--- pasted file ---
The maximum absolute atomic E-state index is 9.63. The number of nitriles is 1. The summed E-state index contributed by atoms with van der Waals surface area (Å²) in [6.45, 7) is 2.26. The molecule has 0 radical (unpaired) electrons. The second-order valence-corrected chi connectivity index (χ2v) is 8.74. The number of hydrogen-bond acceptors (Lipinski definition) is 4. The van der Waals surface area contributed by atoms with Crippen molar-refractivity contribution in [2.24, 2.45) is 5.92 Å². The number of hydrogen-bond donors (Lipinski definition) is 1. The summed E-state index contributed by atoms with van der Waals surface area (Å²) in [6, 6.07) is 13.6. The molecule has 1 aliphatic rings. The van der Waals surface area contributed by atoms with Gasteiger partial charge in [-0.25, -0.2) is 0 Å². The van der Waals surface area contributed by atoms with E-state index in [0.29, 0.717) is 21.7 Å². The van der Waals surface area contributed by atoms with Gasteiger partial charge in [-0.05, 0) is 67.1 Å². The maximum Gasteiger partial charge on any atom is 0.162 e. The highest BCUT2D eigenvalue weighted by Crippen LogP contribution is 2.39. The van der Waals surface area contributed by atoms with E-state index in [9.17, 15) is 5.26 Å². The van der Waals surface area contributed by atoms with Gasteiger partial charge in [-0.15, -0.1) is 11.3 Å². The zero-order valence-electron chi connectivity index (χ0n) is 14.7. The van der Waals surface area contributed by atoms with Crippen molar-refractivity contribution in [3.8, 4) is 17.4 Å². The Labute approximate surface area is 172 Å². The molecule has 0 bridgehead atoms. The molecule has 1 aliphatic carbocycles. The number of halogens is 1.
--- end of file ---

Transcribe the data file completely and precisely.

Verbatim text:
The maximum absolute atomic E-state index is 9.63. The number of nitriles is 1. The summed E-state index contributed by atoms with van der Waals surface area (Å²) in [6.45, 7) is 2.26. The molecule has 0 radical (unpaired) electrons. The second-order valence-corrected chi connectivity index (χ2v) is 8.74. The number of hydrogen-bond acceptors (Lipinski definition) is 4. The van der Waals surface area contributed by atoms with Crippen molar-refractivity contribution in [2.24, 2.45) is 5.92 Å². The number of hydrogen-bond donors (Lipinski definition) is 1. The summed E-state index contributed by atoms with van der Waals surface area (Å²) in [6, 6.07) is 13.6. The molecule has 1 aliphatic rings. The van der Waals surface area contributed by atoms with Gasteiger partial charge in [-0.25, -0.2) is 0 Å². The van der Waals surface area contributed by atoms with E-state index in [0.29, 0.717) is 21.7 Å². The van der Waals surface area contributed by atoms with Gasteiger partial charge in [-0.05, 0) is 67.1 Å². The maximum Gasteiger partial charge on any atom is 0.162 e. The highest BCUT2D eigenvalue weighted by Crippen LogP contribution is 2.39. The van der Waals surface area contributed by atoms with E-state index in [9.17, 15) is 5.26 Å². The van der Waals surface area contributed by atoms with Gasteiger partial charge in [-0.15, -0.1) is 11.3 Å². The zero-order valence-electron chi connectivity index (χ0n) is 14.7. The van der Waals surface area contributed by atoms with Crippen molar-refractivity contribution in [3.8, 4) is 17.4 Å². The Labute approximate surface area is 172 Å². The molecule has 0 bridgehead atoms. The molecule has 1 aliphatic carbocycles. The number of halogens is 1.